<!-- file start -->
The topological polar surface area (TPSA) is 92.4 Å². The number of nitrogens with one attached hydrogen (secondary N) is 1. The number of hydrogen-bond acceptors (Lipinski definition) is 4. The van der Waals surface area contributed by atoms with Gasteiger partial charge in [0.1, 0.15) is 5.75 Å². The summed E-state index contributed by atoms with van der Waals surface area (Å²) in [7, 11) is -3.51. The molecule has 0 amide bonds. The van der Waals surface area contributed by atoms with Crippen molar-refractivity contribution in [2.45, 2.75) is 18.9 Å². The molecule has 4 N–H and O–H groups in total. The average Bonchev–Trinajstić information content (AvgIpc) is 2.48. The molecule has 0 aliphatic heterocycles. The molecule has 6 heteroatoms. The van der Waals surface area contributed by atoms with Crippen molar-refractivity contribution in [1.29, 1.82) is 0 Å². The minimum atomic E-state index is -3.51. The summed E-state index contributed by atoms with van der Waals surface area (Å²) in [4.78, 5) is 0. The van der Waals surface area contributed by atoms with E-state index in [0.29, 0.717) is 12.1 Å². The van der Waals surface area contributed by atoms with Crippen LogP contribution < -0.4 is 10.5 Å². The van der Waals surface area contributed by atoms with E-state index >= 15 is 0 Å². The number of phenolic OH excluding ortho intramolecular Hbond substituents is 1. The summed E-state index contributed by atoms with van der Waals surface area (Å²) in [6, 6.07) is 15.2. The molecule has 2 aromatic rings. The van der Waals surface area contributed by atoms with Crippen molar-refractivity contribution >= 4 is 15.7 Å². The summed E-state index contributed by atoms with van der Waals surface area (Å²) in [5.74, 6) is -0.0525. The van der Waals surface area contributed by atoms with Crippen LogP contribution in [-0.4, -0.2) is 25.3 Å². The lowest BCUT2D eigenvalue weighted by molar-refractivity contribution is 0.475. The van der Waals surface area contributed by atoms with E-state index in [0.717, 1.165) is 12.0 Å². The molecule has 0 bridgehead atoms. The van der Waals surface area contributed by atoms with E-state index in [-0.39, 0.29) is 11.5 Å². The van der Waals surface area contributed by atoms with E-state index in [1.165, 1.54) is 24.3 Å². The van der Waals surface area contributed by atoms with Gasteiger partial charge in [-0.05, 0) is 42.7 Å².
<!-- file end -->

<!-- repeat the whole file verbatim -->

The topological polar surface area (TPSA) is 92.4 Å². The number of nitrogens with one attached hydrogen (secondary N) is 1. The number of hydrogen-bond acceptors (Lipinski definition) is 4. The van der Waals surface area contributed by atoms with Gasteiger partial charge in [0.1, 0.15) is 5.75 Å². The summed E-state index contributed by atoms with van der Waals surface area (Å²) in [7, 11) is -3.51. The molecule has 0 amide bonds. The van der Waals surface area contributed by atoms with Crippen molar-refractivity contribution in [2.45, 2.75) is 18.9 Å². The molecule has 4 N–H and O–H groups in total. The average Bonchev–Trinajstić information content (AvgIpc) is 2.48. The molecule has 0 aliphatic heterocycles. The molecule has 6 heteroatoms. The van der Waals surface area contributed by atoms with Crippen molar-refractivity contribution in [1.29, 1.82) is 0 Å². The minimum atomic E-state index is -3.51. The summed E-state index contributed by atoms with van der Waals surface area (Å²) in [4.78, 5) is 0. The van der Waals surface area contributed by atoms with E-state index in [0.29, 0.717) is 12.1 Å². The van der Waals surface area contributed by atoms with Crippen LogP contribution < -0.4 is 10.5 Å². The van der Waals surface area contributed by atoms with E-state index >= 15 is 0 Å². The number of phenolic OH excluding ortho intramolecular Hbond substituents is 1. The summed E-state index contributed by atoms with van der Waals surface area (Å²) in [6, 6.07) is 15.2. The molecule has 2 aromatic rings. The van der Waals surface area contributed by atoms with Crippen molar-refractivity contribution >= 4 is 15.7 Å². The summed E-state index contributed by atoms with van der Waals surface area (Å²) in [5.74, 6) is -0.0525. The van der Waals surface area contributed by atoms with Crippen LogP contribution in [-0.4, -0.2) is 25.3 Å². The lowest BCUT2D eigenvalue weighted by molar-refractivity contribution is 0.475. The van der Waals surface area contributed by atoms with E-state index in [0.717, 1.165) is 12.0 Å². The molecule has 0 bridgehead atoms. The van der Waals surface area contributed by atoms with E-state index in [-0.39, 0.29) is 11.5 Å². The van der Waals surface area contributed by atoms with E-state index in [1.165, 1.54) is 24.3 Å². The van der Waals surface area contributed by atoms with Gasteiger partial charge in [-0.05, 0) is 42.7 Å².